Do You Have a Job, a Career or a Calling?

Dr. Amy Wrzesniewski studies people and their jobs.

She has created a method of categorising people’s attitude to their work, defining three simple ways by which people see their employment.  Is your work…

  • A job, a means to an end, a pay-check?  People who think about work this way show up, do what they are told, collect their money and go home.  They don’t feel strongly about what they do, they just want the cash.
  • A career, a way to attain status?  Those with this attitude are motivated by the trappings of success, they work to gain respect and power.
  • A calling, who you are?  For these people, work is part of what they do, integral to their lives.  This group don’t really think about work as work, it is simply how they show up in the world.

Unsurprisingly those with a calling are far more likely to find their work meaningful and they are more satisfied, both in work, but also with life in general.

The big surprise

You would expect that you could predict where people fit, a merchant banker with a million pound bonus will see work as a career, and a nurse, serving the sick would see work as a calling.

But that isn’t the case.  Dr Wrzesniewski found that the distribution was roughly even.  A third of workers fell into each category.  If she looked at bin men she would have found that:

  • A third saw it as a job, the best way they could earn money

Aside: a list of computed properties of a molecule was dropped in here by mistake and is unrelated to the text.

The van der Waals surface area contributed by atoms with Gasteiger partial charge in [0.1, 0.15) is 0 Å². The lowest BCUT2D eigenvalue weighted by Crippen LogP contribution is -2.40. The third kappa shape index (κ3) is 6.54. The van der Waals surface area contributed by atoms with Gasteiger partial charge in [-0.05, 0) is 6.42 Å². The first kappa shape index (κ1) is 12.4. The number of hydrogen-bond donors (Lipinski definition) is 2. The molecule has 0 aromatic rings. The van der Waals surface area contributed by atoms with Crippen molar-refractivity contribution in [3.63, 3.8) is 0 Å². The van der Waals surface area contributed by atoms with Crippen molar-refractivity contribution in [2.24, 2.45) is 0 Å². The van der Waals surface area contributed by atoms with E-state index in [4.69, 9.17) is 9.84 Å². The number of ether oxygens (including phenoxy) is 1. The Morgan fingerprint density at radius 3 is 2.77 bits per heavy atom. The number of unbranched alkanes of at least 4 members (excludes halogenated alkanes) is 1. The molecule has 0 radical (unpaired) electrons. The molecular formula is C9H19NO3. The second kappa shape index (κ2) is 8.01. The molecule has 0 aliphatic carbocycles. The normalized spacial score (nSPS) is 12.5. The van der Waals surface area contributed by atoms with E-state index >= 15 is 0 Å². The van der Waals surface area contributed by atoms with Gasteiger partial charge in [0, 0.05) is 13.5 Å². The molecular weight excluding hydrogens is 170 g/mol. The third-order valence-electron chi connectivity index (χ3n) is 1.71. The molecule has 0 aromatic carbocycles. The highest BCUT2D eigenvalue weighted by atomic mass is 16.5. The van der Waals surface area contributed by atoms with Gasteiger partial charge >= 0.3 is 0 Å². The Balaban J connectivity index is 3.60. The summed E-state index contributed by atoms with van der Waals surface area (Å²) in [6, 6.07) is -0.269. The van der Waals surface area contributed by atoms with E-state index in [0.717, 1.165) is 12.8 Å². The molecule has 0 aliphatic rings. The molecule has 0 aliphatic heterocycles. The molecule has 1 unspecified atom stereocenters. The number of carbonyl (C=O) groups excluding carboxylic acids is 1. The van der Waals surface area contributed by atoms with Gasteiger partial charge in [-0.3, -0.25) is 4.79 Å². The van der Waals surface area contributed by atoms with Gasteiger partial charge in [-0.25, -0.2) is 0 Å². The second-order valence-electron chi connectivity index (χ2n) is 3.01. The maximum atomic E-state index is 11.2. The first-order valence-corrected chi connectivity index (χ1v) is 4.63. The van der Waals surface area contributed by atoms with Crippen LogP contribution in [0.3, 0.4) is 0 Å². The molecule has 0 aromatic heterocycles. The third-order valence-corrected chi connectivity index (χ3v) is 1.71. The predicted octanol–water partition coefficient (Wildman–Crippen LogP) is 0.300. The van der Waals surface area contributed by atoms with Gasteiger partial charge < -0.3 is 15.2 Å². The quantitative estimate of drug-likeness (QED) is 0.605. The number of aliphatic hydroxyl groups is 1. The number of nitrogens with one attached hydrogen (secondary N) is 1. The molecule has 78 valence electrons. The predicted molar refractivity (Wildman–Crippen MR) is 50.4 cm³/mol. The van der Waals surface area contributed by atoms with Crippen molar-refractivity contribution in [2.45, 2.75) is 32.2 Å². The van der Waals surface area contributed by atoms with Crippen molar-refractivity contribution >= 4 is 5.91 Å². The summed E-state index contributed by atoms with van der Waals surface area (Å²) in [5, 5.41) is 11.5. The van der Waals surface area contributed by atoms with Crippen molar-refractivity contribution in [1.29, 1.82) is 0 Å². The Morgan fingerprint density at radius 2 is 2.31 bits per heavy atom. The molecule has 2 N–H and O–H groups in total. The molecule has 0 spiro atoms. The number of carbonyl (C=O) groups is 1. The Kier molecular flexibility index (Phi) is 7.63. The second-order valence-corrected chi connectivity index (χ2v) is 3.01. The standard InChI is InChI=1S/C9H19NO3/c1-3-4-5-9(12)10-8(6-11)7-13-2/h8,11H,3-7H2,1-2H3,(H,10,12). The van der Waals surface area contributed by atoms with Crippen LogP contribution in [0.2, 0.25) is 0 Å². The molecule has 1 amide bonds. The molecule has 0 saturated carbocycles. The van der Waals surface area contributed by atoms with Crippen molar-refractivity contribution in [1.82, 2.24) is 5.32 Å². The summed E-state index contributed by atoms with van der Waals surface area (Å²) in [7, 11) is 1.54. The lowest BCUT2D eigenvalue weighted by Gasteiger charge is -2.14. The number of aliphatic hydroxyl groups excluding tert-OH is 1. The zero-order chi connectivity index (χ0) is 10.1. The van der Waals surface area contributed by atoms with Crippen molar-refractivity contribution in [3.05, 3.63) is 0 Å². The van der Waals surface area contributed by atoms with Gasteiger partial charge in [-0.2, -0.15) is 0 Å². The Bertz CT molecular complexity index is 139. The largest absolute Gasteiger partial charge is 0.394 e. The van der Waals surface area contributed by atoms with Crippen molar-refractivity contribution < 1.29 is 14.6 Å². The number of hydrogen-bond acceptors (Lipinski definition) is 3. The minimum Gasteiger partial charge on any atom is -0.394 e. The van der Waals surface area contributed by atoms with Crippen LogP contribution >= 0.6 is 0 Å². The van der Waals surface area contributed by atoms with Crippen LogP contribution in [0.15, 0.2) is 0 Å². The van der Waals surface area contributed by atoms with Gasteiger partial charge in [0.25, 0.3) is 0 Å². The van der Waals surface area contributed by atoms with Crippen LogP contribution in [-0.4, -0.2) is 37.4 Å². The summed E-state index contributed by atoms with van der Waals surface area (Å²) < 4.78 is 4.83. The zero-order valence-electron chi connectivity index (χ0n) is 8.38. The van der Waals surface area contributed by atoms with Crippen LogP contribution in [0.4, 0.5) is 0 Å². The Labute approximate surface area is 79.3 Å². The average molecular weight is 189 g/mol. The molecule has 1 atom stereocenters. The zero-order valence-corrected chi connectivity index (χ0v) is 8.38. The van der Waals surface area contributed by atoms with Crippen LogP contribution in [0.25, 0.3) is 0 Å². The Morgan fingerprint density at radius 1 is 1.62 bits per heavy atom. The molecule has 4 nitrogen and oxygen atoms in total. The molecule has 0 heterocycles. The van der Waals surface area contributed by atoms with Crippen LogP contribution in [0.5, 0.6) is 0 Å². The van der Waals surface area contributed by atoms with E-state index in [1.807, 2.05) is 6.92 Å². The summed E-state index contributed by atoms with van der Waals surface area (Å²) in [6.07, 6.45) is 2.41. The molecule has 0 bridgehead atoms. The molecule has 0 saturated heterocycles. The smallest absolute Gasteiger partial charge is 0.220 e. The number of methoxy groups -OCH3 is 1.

• A third thought it a career step, a way to become a supervisor or depot manager
  • A third believed it was how they contributed to society, keeping their neighbourhood clean, safe and pest free

So what does this mean for you?

People who believe they have a real “purpose” at work are far more likely to be engaged than those who see their work as just a job.  They will deliver more.

OK but, what does this mean for you?

As a manager, what can you do to align the work your staff do with their values?  How can you match their work to their intrinsic purpose, turn their “job” onto a calling?

And for the third time of asking, what does this mean for you?

When you drag yourself out of bed on Monday morning, are you going to a job, career or calling?

Which one applies to you?

Instead of wondering when your next vacation is, maybe you should set up a life you don’t need to escape from ~ Seth Godin

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Bin Man

Read another opinion

Image by Denis Defreyne


  1. Hello James

    Purpose makes all the difference. Which is why companies that are social mission driven (in some contributing to a better world) tend to find that there employees put more into the game of business. And it is why most companies have to focus on fear and greed: these are companies whose mission is to enrich the Tops and Shareholders.

    If I was setting up a company I would focus on a worthy mission and attract people who are inspired by that mission. Then I would let them get on with putting themselves fully into the game. My role: remind them of the mission; acknowledge their contribution; deal with the stuff that gets in the way of these people being on mission.


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